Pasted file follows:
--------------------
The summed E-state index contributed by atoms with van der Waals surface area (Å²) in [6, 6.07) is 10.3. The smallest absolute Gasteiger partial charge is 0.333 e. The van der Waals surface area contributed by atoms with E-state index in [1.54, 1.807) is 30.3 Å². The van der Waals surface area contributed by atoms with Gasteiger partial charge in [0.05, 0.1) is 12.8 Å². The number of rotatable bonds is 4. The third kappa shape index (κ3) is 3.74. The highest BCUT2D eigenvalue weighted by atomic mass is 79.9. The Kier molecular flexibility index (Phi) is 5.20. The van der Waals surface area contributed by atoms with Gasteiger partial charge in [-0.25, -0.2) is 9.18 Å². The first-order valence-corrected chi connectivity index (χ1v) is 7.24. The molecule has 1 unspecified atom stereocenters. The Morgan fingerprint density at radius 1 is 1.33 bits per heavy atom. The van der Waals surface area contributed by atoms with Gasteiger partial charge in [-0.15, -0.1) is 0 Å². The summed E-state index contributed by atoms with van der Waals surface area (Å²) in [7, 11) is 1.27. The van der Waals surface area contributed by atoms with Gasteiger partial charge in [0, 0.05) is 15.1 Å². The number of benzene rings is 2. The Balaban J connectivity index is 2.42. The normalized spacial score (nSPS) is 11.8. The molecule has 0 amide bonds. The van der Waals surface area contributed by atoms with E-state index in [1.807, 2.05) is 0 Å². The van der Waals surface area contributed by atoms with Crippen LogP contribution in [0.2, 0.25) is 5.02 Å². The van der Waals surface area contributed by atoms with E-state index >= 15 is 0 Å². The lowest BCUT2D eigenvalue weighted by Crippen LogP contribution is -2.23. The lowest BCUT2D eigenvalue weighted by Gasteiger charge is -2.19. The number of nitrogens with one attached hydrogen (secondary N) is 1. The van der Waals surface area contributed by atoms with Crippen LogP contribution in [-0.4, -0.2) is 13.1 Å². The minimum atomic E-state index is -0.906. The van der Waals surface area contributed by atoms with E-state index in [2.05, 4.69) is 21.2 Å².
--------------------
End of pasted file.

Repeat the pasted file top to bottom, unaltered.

The summed E-state index contributed by atoms with van der Waals surface area (Å²) in [6, 6.07) is 10.3. The smallest absolute Gasteiger partial charge is 0.333 e. The van der Waals surface area contributed by atoms with E-state index in [1.54, 1.807) is 30.3 Å². The van der Waals surface area contributed by atoms with Gasteiger partial charge in [0.05, 0.1) is 12.8 Å². The number of rotatable bonds is 4. The third kappa shape index (κ3) is 3.74. The highest BCUT2D eigenvalue weighted by atomic mass is 79.9. The Kier molecular flexibility index (Phi) is 5.20. The van der Waals surface area contributed by atoms with Gasteiger partial charge in [-0.25, -0.2) is 9.18 Å². The first-order valence-corrected chi connectivity index (χ1v) is 7.24. The molecule has 1 unspecified atom stereocenters. The Morgan fingerprint density at radius 1 is 1.33 bits per heavy atom. The van der Waals surface area contributed by atoms with Gasteiger partial charge in [-0.15, -0.1) is 0 Å². The summed E-state index contributed by atoms with van der Waals surface area (Å²) in [7, 11) is 1.27. The van der Waals surface area contributed by atoms with Gasteiger partial charge in [0, 0.05) is 15.1 Å². The number of benzene rings is 2. The Balaban J connectivity index is 2.42. The normalized spacial score (nSPS) is 11.8. The molecule has 0 amide bonds. The van der Waals surface area contributed by atoms with E-state index in [1.807, 2.05) is 0 Å². The van der Waals surface area contributed by atoms with Crippen LogP contribution in [0.2, 0.25) is 5.02 Å². The van der Waals surface area contributed by atoms with E-state index >= 15 is 0 Å². The lowest BCUT2D eigenvalue weighted by Crippen LogP contribution is -2.23. The lowest BCUT2D eigenvalue weighted by Gasteiger charge is -2.19. The number of nitrogens with one attached hydrogen (secondary N) is 1. The van der Waals surface area contributed by atoms with Crippen LogP contribution in [-0.4, -0.2) is 13.1 Å². The minimum atomic E-state index is -0.906. The van der Waals surface area contributed by atoms with E-state index in [2.05, 4.69) is 21.2 Å².